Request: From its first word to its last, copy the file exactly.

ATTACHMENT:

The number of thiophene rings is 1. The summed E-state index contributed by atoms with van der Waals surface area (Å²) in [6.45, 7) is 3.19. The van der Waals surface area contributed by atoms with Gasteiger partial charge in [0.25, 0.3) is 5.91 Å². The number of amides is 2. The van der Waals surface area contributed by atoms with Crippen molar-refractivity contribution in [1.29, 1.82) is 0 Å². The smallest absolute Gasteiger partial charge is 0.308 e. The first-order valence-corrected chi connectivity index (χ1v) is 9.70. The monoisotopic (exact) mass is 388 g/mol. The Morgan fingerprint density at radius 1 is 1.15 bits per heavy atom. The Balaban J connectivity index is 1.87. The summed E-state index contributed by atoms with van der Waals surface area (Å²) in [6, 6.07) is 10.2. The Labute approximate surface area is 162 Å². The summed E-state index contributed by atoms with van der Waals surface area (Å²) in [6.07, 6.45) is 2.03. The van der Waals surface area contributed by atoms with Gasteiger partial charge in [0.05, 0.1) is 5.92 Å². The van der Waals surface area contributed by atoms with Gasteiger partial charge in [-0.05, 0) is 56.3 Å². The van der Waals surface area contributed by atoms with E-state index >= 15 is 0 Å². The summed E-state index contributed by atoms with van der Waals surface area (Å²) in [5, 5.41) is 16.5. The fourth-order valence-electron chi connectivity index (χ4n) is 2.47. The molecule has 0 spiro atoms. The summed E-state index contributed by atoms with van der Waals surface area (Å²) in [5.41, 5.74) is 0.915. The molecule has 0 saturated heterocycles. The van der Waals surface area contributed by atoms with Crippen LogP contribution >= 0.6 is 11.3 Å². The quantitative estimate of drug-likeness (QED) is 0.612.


The number of thiophene rings is 1. The summed E-state index contributed by atoms with van der Waals surface area (Å²) in [6.45, 7) is 3.19. The van der Waals surface area contributed by atoms with Gasteiger partial charge in [0.25, 0.3) is 5.91 Å². The number of amides is 2. The van der Waals surface area contributed by atoms with Crippen molar-refractivity contribution in [1.29, 1.82) is 0 Å². The smallest absolute Gasteiger partial charge is 0.308 e. The first-order valence-corrected chi connectivity index (χ1v) is 9.70. The monoisotopic (exact) mass is 388 g/mol. The Morgan fingerprint density at radius 1 is 1.15 bits per heavy atom. The Balaban J connectivity index is 1.87. The summed E-state index contributed by atoms with van der Waals surface area (Å²) in [6, 6.07) is 10.2. The Labute approximate surface area is 162 Å². The summed E-state index contributed by atoms with van der Waals surface area (Å²) in [6.07, 6.45) is 2.03. The van der Waals surface area contributed by atoms with Gasteiger partial charge in [0.05, 0.1) is 5.92 Å². The van der Waals surface area contributed by atoms with Gasteiger partial charge in [-0.05, 0) is 56.3 Å². The van der Waals surface area contributed by atoms with E-state index >= 15 is 0 Å². The summed E-state index contributed by atoms with van der Waals surface area (Å²) in [5, 5.41) is 16.5. The fourth-order valence-electron chi connectivity index (χ4n) is 2.47. The molecule has 0 spiro atoms. The summed E-state index contributed by atoms with van der Waals surface area (Å²) in [5.41, 5.74) is 0.915. The molecule has 0 saturated heterocycles. The van der Waals surface area contributed by atoms with Crippen LogP contribution >= 0.6 is 11.3 Å². The quantitative estimate of drug-likeness (QED) is 0.612.